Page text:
The advantages of doing that is you feel more like you’re really camping and you get to breathe fresh air all night.
Drawbacks of sleeping in a tent include that high winds and rain can make a lot of noise and keep you up, if you don’t have the proper rainfly on your tent you can get wet, and you’ll need to find a flattish spot with no rocks or roots to pitch your tent.
As with glamping, campground amenities can vary.
Some are very rustic, only providing a pit toilet (but no running water or garbage service).
Some have showers and wi-fi.
Usually, the more rustic feeling the campsite, the less amenities it will have.
There are several places you can car camp with your dog ranging from dispersed camping on Forest Service property (this is for Washington – be sure to check regulations in your own state; this method is free) to Forest Service or State Park campgrounds to private campgrounds like KOA.
Whether you choose to sleep in your car or in your tent, make sure you have these must-have camping items for your dog.
4) RV or camp trailer
This could also be considered a type of car camping because you are driving everything you need to the campsite.
However, instead of sleeping in your vehicle or a tent you will basically be sleeping in a mobile tiny house.
I put this way of camping in the #4 slot so I could explain car camping before it, but it’s definitely falls somewhere betwewen glamping and before either way of car camping on the comfort spectrum.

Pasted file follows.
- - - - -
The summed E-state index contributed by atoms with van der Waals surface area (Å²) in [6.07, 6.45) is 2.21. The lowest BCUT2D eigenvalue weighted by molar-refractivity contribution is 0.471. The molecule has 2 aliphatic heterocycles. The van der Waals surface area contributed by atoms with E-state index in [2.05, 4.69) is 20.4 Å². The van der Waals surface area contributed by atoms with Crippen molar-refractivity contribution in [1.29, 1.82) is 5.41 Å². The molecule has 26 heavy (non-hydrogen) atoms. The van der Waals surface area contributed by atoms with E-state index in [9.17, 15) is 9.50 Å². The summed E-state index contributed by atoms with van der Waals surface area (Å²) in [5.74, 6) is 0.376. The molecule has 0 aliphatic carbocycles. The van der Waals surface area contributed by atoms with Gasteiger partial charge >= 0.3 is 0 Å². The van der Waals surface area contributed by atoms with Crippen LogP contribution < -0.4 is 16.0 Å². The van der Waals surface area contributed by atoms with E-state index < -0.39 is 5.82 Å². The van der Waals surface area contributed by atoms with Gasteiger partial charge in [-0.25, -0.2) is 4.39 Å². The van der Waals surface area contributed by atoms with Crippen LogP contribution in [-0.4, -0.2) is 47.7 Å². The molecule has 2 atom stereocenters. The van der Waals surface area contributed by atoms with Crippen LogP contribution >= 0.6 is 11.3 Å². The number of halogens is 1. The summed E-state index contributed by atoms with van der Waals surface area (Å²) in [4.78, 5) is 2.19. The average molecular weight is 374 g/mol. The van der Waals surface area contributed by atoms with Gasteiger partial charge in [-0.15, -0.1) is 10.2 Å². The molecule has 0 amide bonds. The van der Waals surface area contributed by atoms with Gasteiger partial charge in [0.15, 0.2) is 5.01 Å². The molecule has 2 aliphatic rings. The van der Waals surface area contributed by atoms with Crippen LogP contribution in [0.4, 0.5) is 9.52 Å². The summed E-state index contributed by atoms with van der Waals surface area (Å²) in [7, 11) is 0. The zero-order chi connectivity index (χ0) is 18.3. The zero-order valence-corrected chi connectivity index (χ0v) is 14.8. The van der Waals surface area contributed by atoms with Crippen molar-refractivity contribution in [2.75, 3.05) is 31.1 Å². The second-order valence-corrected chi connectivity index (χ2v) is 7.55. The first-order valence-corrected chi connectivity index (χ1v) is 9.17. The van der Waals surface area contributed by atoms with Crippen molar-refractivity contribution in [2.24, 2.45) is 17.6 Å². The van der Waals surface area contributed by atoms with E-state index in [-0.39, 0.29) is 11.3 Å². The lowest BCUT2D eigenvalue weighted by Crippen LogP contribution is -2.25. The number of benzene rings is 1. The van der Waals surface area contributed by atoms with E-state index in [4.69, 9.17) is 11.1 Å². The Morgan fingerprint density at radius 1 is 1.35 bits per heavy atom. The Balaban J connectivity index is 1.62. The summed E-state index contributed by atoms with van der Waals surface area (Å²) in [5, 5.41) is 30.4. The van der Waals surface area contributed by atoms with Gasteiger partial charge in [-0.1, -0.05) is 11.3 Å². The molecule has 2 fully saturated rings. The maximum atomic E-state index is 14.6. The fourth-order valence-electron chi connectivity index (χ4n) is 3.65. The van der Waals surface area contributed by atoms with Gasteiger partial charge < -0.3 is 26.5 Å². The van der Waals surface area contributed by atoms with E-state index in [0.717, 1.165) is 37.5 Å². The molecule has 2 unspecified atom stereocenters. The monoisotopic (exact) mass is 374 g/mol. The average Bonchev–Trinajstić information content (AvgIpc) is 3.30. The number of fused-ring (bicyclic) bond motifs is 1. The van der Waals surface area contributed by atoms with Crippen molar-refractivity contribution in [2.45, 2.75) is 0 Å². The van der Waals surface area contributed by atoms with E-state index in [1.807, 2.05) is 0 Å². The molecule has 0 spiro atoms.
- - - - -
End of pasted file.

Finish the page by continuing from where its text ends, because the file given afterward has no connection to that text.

However, camping in a trailer or RV is more challenging than those other three ways in some respects.
The big advantage of spending the night in an RV or pop-up trailer is that it’s mostly a smaller version of your house with some version of electricity and plumbing.
Also, unlike glamping, you own the “building” so you can set it up how you want before you leave home.
Drawbacks include that you have to own one first – which can be costly – you have to be comfortable driving a big vehicle or pulling a big trailer, and you are limited to campgrounds that have parking spots big enough for it.
Check out these tips for camping in a trailer.
This is the most adventurous way to camp of the five. It takes a lot of preparation and know-how.
You load everything you need to survive in the woods for a couple days into something the size of a duffel bag and head out into the woods.
I would never suggest that somebody’s first-ever camping trip be backpacking.
However, if you have been camping a least a dozen times but crave more adventure, backpacking with your dog might be for you.
Backpacking is usually done solo or in small groups.
You must be confident in your ability and self-reliant because this method of camping comes with more risk.
If something goes wrong, you are not near a doctor or veterinarian, and it is not easy to pack up and go home.